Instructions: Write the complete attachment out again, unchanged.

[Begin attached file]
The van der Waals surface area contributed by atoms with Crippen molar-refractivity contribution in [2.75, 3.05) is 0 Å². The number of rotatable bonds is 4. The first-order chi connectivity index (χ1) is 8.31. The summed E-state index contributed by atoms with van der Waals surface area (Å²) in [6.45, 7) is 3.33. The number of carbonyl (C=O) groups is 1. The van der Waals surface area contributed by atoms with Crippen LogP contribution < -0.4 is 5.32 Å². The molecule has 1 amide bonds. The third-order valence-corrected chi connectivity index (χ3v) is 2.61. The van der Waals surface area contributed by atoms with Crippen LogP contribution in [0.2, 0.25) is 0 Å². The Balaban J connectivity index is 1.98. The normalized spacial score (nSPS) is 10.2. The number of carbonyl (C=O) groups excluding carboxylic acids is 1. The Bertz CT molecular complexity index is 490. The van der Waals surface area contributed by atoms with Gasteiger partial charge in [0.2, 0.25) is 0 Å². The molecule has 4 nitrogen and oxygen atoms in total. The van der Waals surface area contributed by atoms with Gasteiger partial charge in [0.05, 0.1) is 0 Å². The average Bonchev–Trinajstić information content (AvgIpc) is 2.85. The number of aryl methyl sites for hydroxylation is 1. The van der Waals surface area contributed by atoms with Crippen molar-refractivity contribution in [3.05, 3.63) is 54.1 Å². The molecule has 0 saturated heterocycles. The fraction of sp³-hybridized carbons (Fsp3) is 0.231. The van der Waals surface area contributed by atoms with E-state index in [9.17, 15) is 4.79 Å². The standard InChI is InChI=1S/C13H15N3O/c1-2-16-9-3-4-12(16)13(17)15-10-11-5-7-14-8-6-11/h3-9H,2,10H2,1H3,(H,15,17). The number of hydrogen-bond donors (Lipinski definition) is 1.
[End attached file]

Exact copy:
The van der Waals surface area contributed by atoms with Crippen molar-refractivity contribution in [2.75, 3.05) is 0 Å². The number of rotatable bonds is 4. The first-order chi connectivity index (χ1) is 8.31. The summed E-state index contributed by atoms with van der Waals surface area (Å²) in [6.45, 7) is 3.33. The number of carbonyl (C=O) groups is 1. The van der Waals surface area contributed by atoms with Crippen LogP contribution < -0.4 is 5.32 Å². The molecule has 1 amide bonds. The third-order valence-corrected chi connectivity index (χ3v) is 2.61. The van der Waals surface area contributed by atoms with Crippen LogP contribution in [0.2, 0.25) is 0 Å². The Balaban J connectivity index is 1.98. The normalized spacial score (nSPS) is 10.2. The number of carbonyl (C=O) groups excluding carboxylic acids is 1. The Bertz CT molecular complexity index is 490. The van der Waals surface area contributed by atoms with Gasteiger partial charge in [0.2, 0.25) is 0 Å². The molecule has 4 nitrogen and oxygen atoms in total. The van der Waals surface area contributed by atoms with Gasteiger partial charge in [0.05, 0.1) is 0 Å². The average Bonchev–Trinajstić information content (AvgIpc) is 2.85. The number of aryl methyl sites for hydroxylation is 1. The van der Waals surface area contributed by atoms with Crippen molar-refractivity contribution in [3.05, 3.63) is 54.1 Å². The molecule has 0 saturated heterocycles. The fraction of sp³-hybridized carbons (Fsp3) is 0.231. The van der Waals surface area contributed by atoms with E-state index in [9.17, 15) is 4.79 Å². The standard InChI is InChI=1S/C13H15N3O/c1-2-16-9-3-4-12(16)13(17)15-10-11-5-7-14-8-6-11/h3-9H,2,10H2,1H3,(H,15,17). The number of hydrogen-bond donors (Lipinski definition) is 1.